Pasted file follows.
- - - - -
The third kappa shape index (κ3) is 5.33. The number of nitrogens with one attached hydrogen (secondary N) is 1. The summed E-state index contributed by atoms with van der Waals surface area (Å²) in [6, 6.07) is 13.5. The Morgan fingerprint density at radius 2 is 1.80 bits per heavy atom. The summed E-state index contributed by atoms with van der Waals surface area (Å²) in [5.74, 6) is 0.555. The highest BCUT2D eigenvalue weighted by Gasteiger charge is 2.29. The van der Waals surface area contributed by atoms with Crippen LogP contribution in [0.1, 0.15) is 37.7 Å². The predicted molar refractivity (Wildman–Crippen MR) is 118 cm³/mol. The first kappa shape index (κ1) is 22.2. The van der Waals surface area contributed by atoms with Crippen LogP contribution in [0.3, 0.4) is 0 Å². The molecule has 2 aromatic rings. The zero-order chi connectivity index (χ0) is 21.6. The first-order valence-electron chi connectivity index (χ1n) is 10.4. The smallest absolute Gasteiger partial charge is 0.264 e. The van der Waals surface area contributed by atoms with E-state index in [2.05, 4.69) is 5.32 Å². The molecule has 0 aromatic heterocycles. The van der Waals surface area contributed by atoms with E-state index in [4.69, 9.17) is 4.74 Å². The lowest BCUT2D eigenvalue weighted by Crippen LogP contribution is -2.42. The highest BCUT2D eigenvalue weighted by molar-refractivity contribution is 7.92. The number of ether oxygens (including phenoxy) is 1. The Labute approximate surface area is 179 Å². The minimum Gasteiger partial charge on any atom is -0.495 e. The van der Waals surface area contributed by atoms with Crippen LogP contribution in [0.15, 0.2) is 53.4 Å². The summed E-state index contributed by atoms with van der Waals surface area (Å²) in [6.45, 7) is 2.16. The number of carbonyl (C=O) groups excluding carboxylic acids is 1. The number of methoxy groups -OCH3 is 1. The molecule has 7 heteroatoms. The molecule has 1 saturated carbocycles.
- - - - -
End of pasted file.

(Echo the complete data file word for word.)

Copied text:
The third kappa shape index (κ3) is 5.33. The number of nitrogens with one attached hydrogen (secondary N) is 1. The summed E-state index contributed by atoms with van der Waals surface area (Å²) in [6, 6.07) is 13.5. The Morgan fingerprint density at radius 2 is 1.80 bits per heavy atom. The summed E-state index contributed by atoms with van der Waals surface area (Å²) in [5.74, 6) is 0.555. The highest BCUT2D eigenvalue weighted by Gasteiger charge is 2.29. The van der Waals surface area contributed by atoms with Crippen LogP contribution in [0.1, 0.15) is 37.7 Å². The predicted molar refractivity (Wildman–Crippen MR) is 118 cm³/mol. The first kappa shape index (κ1) is 22.2. The van der Waals surface area contributed by atoms with Crippen LogP contribution in [0.3, 0.4) is 0 Å². The molecule has 2 aromatic rings. The zero-order chi connectivity index (χ0) is 21.6. The first-order valence-electron chi connectivity index (χ1n) is 10.4. The smallest absolute Gasteiger partial charge is 0.264 e. The van der Waals surface area contributed by atoms with E-state index in [2.05, 4.69) is 5.32 Å². The molecule has 0 aromatic heterocycles. The van der Waals surface area contributed by atoms with E-state index in [4.69, 9.17) is 4.74 Å². The lowest BCUT2D eigenvalue weighted by Crippen LogP contribution is -2.42. The highest BCUT2D eigenvalue weighted by molar-refractivity contribution is 7.92. The number of ether oxygens (including phenoxy) is 1. The Labute approximate surface area is 179 Å². The minimum Gasteiger partial charge on any atom is -0.495 e. The van der Waals surface area contributed by atoms with Crippen LogP contribution in [0.15, 0.2) is 53.4 Å². The summed E-state index contributed by atoms with van der Waals surface area (Å²) in [6.45, 7) is 2.16. The number of carbonyl (C=O) groups excluding carboxylic acids is 1. The number of methoxy groups -OCH3 is 1. The molecule has 7 heteroatoms. The molecule has 1 saturated carbocycles.